Amid tightened security by local and state law enforcement officers, the murder trial of Michael Samuel Johnson got underway in McDuffie County Superior Court on Tuesday afternoon with a jury having been selected and testimony coming from a pair of prosecution witnesses.
A jury of eight women and four men were selected Tuesday morning to hear the case of Mr. Johnson, who is accused of shooting to death 36-year-old Todd Brooks on Nov. 22, 2006 following an altercation inside the mobile home of Mr. Johnson, located off Wrens Highway near Thomson. Mr. Brooks, a self-employed businessman, was shot six times, said Toombs Judicial Circuit District Attorney Dennis C. Sanders, during his opening statements to jurors.
Mr. Johnson, 29, who has been jailed since the night of the shooting, is charged with malice murder, felony murder, aggravated assault and possession of a firearm during the commission of certain crimes. The defendant maintains he is innocent. He is being defended by Augusta attorney Jacque Hawk.
This week's trial is being presided over by McDuffie County Superior Court Chief Judge Roger W. Dunaway Jr.
Security measures were tightened amidst threats on the life of Mr. Johnson back when he appeared for a bond hearing months ago. And because of those threats then, Sheriff Logan Marshall decided it best to again tighten security during the course of the defendant's trial. The sheriff brought in several of his deputies, along with state troopers from the Georgia State Patrol and Georgia Department of Natural Resources. A number of court bailiffs also are involved in providing security. A GSP helicopter also was used Tuesday - the copter making several flyovers at the courthouse.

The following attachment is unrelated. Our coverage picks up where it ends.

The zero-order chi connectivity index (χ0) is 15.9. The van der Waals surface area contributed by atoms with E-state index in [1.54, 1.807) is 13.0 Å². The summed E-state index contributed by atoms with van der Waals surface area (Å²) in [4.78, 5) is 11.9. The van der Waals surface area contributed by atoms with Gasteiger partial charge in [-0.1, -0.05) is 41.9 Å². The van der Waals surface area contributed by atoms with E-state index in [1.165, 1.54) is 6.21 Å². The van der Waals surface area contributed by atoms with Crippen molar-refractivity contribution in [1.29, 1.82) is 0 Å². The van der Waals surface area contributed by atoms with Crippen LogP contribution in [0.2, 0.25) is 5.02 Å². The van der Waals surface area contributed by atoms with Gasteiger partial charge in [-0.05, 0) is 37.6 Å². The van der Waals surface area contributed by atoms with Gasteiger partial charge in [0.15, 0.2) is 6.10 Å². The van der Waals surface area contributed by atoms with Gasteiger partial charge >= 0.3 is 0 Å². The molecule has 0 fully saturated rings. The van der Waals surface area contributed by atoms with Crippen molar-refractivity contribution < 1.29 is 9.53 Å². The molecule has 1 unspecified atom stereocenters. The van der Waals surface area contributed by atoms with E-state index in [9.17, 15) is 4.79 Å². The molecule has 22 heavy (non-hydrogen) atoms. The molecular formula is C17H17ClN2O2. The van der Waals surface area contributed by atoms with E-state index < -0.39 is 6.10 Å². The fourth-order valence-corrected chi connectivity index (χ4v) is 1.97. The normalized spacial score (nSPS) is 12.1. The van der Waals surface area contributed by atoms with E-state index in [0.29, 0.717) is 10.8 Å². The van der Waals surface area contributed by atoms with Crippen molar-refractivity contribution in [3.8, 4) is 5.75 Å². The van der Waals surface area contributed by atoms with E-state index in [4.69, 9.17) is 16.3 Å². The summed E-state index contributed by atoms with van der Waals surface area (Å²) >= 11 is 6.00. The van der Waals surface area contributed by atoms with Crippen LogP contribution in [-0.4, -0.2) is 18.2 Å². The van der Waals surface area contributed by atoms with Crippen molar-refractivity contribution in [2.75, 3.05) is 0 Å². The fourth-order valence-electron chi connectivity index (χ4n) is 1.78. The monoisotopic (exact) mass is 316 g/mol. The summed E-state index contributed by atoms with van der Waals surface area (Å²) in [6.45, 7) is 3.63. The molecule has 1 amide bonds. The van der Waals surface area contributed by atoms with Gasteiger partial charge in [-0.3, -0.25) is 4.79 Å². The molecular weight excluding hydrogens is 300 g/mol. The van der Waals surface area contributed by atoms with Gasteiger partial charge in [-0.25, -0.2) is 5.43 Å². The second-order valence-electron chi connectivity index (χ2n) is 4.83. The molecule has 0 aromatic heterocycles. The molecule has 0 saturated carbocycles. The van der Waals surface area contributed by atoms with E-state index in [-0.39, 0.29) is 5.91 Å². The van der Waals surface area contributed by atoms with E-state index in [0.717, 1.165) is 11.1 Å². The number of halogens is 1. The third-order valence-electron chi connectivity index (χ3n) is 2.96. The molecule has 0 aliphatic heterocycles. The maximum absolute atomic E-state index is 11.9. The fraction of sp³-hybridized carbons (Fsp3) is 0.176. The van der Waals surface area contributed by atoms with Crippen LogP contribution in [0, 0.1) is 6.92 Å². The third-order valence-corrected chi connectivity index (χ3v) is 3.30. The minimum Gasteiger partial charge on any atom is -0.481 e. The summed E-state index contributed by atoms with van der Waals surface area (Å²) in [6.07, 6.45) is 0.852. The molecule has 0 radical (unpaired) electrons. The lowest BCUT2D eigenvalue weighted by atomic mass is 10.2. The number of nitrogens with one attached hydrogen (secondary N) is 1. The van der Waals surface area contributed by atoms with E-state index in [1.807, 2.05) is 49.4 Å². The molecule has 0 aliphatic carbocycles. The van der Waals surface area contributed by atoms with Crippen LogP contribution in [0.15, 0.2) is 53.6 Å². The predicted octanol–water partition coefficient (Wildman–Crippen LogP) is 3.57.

"I felt we needed to beef up security for this trial to protect Mr. Johnson and the public," Sheriff Marshall said.
Mr. Johnson, clad in dark slacks, a navy shirt and a neck tie, sat between his defense attorney and an associate. From time to time, Mr. Johnson conferred with Mr. Hawk and participated in sidebar discussions between his attorney, Mr. Sanders and Judge Dunaway.
The jury hearing the case was chosen from a pool of just 44 of the 100 persons who were summoned and actually came to court as instructed. Local authorities were instructed by Judge Dunaway to find the missing jurors, noting that their failure to show up for jury duty could lead to a contempt citation order being filed against them.
Prior to opening statements by Mr. Sanders and Mr. Hawk, Judge Dunaway cautioned those in the courtroom, including a large gathering of persons related to Mr. Brooks and his wife, that emotional outbursts would not be tolerated. Those refusing to abide by his order could be cited for contempt of court.
"This trial has to be clean," Judge Dunaway said. "It has to be sterile."
He instructed jurors that their job is to determine the facts of the case, based on the evidence.
"The object of this trial is to discover the truth," Judge Dunaway said, noting that jurors are "fact finders."